Art Minus Color Reveals Deep Stories

Photo | Marylou Bono Poolesville artist James Vissari exhibits classic etchings of Georgetown scenes in the “Black and White” exhibit at the Arts Barn through May 12.

Photo | Marylou Bono
Poolesville artist James Vissari exhibits classic etchings of Georgetown scenes in the “Black and White” exhibit at the Arts Barn through May 12.

An unseasonably warm Sunday provided the backdrop for “Black and White,” an appealingly bold yet sophisticated Arts Barn gallery show exploring the monochromatic realm. The classic combination forces the eye to sharpen and focus on the beauty of light and shadow—the graphic, spatial, compositional and formal elements in its space as well as the moody and emotional vibes. Featuring sculpture, glasswork and ceramics as well as drawing, painting and photography, all in black and white, the show was juried by Arts Barn resident artist Jaree Donnelly.

Lakelands photographer and photo compositing artist Carol Walsh’s “Alone and Lonely” depicts a candid shot of a man with his back turned walking on the beach at Amelia Island, Florida. “He didn’t know he was being photographed,” said Walsh. “I love the dark cloud hanging above him and the beach in winter—the most dramatic views.” The photograph has an almost spiritual quality and evokes a personal response from each viewer. “I love the candid shots,” Walsh confided. “It was a serene moment.”

Arts Barn educator and Germantown-based artist Astrid Adler’s “Dreaming 10” is a paint pouring experiment. “I was trying to see if I could get away without making too much gray,” Adler explained. “All the advice I’ve run into about pouring says to stay away from black and white because all one can get is grays. Well, when told I can’t do something, my nature is to respond by doing exactly that (to see if it can be done)! Every time I can’t think of a name for a painting, I call it ‘Dreaming’ and give it a number; ergo, ‘Dreaming 10.’”

Photographer Michael Adler’s “Silver Tree” is an interpretation of the sculpture “Graft” by Roxy Paine, which sits in the National Gallery of Art’s Sculpture Garden. The branches’ dark shadows radiate with a metallic sheen that creates definition and catches the eye. Adler’s “Building Exterior 5” captures afternoon shadows on a Bethesda office building on Old Georgetown Road. The image was inspired by the platinum palladium print “Wall Street” created by American photographer Paul Strand in 1915.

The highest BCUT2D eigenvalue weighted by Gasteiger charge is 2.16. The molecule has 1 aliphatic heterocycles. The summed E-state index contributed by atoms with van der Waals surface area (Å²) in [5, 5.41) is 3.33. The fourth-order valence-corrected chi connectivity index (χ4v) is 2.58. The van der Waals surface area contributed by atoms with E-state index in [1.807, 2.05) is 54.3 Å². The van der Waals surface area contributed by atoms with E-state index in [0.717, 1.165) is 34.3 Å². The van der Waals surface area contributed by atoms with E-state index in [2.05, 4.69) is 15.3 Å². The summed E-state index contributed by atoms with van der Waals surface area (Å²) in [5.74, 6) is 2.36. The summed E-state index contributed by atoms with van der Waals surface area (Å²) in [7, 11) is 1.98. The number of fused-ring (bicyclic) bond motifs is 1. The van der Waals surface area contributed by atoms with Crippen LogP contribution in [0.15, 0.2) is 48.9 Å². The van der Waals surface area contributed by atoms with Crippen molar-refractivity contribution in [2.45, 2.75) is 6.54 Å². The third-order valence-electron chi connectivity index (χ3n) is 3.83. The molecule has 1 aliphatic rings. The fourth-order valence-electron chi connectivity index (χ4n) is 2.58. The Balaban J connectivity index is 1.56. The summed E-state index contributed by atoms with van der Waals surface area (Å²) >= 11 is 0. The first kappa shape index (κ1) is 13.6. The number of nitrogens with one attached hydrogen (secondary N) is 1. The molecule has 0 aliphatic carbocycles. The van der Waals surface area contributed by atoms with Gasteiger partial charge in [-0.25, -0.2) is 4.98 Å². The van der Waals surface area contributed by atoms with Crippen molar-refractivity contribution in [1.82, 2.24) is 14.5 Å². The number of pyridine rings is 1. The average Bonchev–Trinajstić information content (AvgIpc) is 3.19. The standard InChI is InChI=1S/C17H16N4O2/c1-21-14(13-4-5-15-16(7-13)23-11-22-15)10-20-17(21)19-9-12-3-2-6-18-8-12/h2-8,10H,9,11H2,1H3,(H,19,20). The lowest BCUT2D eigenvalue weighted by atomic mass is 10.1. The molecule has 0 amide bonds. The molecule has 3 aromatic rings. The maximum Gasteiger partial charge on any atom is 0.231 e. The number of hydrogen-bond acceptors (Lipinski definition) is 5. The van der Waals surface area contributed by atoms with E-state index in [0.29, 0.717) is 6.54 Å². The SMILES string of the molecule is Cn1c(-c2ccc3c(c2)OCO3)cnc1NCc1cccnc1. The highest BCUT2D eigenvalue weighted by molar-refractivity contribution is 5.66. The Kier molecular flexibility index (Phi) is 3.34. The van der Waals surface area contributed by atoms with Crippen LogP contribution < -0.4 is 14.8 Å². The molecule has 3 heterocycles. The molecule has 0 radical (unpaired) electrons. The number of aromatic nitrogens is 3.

Frederick sculptor Joshua Shelley’s large striking vessels and sculptures—fired porcelain painted with a black underglaze that fires at a high temperature—are centerpieces for the show. His “Moon Vase-Movement of 100 Lines” is a large, globe-like creation fashioned from approximately 50 pounds of clay in two sections. The continuity of the pattern and relief carvings accented with gold truly capture the essence of the heavenly body. Lines that at first seem made by pen are actually done using a variety of tiny paintbrushes. Shelley said that his whole body goes into it. “I’ll lock in my arm and brace my wrist so just my fingers move.” A sort of companion piece is entitled “Sculptural Vessel-Movement of 1,000 Lines”—a large base that reminded me of a women’s torso mannequin features a huge bowl shape balancing on top. The technique of line and pattern is amazing.

A series of nine classic etchings of Georgetown scenes by Poolesville artist and Yellow Barn at Glen Echo drawing teacher James Vissari are particularly noteworthy. Vissari said, “I’m recognized for my pencil and pen work. … I always carry a sketchbook.” He started doing etching at a teacher’s prompting and because he really loves to explore line. Etchings are done on a steel plate coated with a tar-ish ink formula. A steel stylus etches lines, and time in an acid bath elicits color variations in the black ink. The plates are run through a printing press to create an image on paper. Several runs produce the desired number of prints in the series. Together they are vignettes of a historic DC area.

The playful “Senor Al Paca” by lithographer Carol Moore was created from a photograph of an alpaca at the Catoctin Zoo. “I liked the human expression on his face. All of the food machines were empty that day!” The Frederick artist creates woodcuts, monoprints, lithographs and etchings. Another lithograph, “Take Your Seat,” is a provocative look at the mind’s eye—”how you have to quiet your mind to get to a creative place,” Moore revealed. Surrounded by infinite space and inspired by plant specimens, the piece features a center chair that is reminiscent of one she had in childhood.

Everyone finds something intriguing in black and white art. Come and find your inspiration at the Arts Barn through May 12, 10 a.m. to 5 p.m. Monday through Friday and 1:30 to 5:30 p.m. Saturday.

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